reframing reform

February 21, 2011

So, as our policy structure at this point in time is built on a ‘deficiency’ and ‘accountability’ framework, what might move us to reframe and evolve?
As I examine Stein’s version of where we are now… and play with what could work better (this is rough, but a start I think…)
Historical moment— in the backlash of corporate and business-model policy that is clearly failing to meet the goals, turn to a social justice framework to explain individual and group realities in communities and schools, and to establish a frame for the role of education based in an access and equity orientation rather than the current ‘excellence’ one leading us down the business model path…
then establish Institutional Arrangements in which funding streams and accountability mechanisms focus on body-of-evidence and performance/project based demonstrations of higher order thinking, communication of ideas and creation.
Which could establish a Culture of Policy in which learners are seen as sufficient, Government as interactive engaged observer  and incentives focused toward engaging and promoting demonstrations of synthesis, evaluation and creation across content areas.
And result in Language and Rituals of Practice that frames students as able, establishes learning opportunities that engage and promote collaboration and higher order thinking, attaches stigma to reductive measures and structures that limit educator and learner to achieve ‘global competence’
Thoughts?
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2 Responses to “reframing reform”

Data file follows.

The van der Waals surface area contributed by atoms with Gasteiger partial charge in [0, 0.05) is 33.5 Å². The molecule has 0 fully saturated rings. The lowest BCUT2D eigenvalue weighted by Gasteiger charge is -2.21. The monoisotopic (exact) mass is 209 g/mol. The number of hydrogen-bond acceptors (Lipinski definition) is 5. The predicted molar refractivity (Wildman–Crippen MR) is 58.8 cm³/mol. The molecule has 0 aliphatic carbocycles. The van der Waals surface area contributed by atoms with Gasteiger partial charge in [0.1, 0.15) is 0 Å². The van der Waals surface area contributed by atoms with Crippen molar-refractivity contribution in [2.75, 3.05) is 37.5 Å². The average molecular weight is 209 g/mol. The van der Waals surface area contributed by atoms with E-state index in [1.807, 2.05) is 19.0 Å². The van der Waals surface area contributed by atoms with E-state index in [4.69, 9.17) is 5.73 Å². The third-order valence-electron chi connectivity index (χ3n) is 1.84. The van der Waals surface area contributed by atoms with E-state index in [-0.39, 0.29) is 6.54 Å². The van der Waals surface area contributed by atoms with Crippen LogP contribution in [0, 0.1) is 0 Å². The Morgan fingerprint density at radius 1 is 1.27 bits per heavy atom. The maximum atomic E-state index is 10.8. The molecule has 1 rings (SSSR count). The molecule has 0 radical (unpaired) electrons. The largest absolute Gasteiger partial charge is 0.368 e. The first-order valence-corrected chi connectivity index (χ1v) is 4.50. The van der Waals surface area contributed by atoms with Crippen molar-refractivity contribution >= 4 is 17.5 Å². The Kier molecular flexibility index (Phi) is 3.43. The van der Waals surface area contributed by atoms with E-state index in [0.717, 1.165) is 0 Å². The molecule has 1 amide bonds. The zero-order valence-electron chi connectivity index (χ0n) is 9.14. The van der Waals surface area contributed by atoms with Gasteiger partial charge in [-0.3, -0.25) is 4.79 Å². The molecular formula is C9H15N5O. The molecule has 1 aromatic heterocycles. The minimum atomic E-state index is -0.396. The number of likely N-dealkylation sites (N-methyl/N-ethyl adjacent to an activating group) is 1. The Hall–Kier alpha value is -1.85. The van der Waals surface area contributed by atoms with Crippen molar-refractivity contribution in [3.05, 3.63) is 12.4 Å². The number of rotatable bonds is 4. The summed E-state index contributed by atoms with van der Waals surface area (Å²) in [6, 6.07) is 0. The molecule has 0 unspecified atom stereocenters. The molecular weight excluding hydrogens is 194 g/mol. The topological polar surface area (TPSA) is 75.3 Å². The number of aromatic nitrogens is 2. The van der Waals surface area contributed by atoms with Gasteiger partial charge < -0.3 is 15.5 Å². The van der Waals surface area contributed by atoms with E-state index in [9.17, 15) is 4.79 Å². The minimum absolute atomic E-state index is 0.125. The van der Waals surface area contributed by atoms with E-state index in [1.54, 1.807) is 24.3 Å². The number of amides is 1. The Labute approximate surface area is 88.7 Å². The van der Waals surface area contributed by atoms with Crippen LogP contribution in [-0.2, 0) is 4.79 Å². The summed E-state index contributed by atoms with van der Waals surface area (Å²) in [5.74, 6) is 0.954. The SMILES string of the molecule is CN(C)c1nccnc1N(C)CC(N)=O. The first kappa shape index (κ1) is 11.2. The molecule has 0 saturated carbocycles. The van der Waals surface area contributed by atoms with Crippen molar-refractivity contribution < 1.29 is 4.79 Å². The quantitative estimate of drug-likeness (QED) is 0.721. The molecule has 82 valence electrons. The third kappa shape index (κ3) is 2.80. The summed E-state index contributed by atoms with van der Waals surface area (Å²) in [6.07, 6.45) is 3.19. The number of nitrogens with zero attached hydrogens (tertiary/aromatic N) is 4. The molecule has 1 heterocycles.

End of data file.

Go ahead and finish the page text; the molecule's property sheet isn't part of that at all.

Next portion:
1. Thanks, Jenna,

    Lots of interesting things to unpack. Still Mulling but in the meantime..

    “Historical moment” to me is the ending of the era of American de facto hegemony over the world economy. For the first time in my lifetime, I’m seeing non Euro/American Global business seriously competing for both American and Global marketplaces.

    I think the way this filters down to us real people, is the era of using houses as ATM machines to make up for lost real wages in the middle/working class is over.

    All over the world debt has to be written down. I think it’s fair to say that’s what’s playing out in every State today.

    I guess I would put more of the responsibility on state and local governments than on “business.” Only because as I see it , the purpose of business is to earn revenue. But the job of government is to maintain the rules. it’s pretty clear that for at least the last eight years, government gets a failing mark.

    The other point I think worth making is that shape of the conflict in American edu is at least a hundred years old. Progressive v ? ( not sure of the right term. ‘

    It’s worth noting that in the Iowa district of @JohnCCarver “service” is a defining characteristic of the culture.

    Lots more to mull. But wanted to keep the conversation going.

    • jennaream Says:

      Thanks for the reply Michael, lots more to mull, indeed. I see your points about American edu, business, and government as important facets of the same problem… and perhaps, the same solution? I think there is still a lot to unpack around the established ‘culture of policy’ the fundamentals that underlie the current rules- economically and educationally… as the two cannot be separated…


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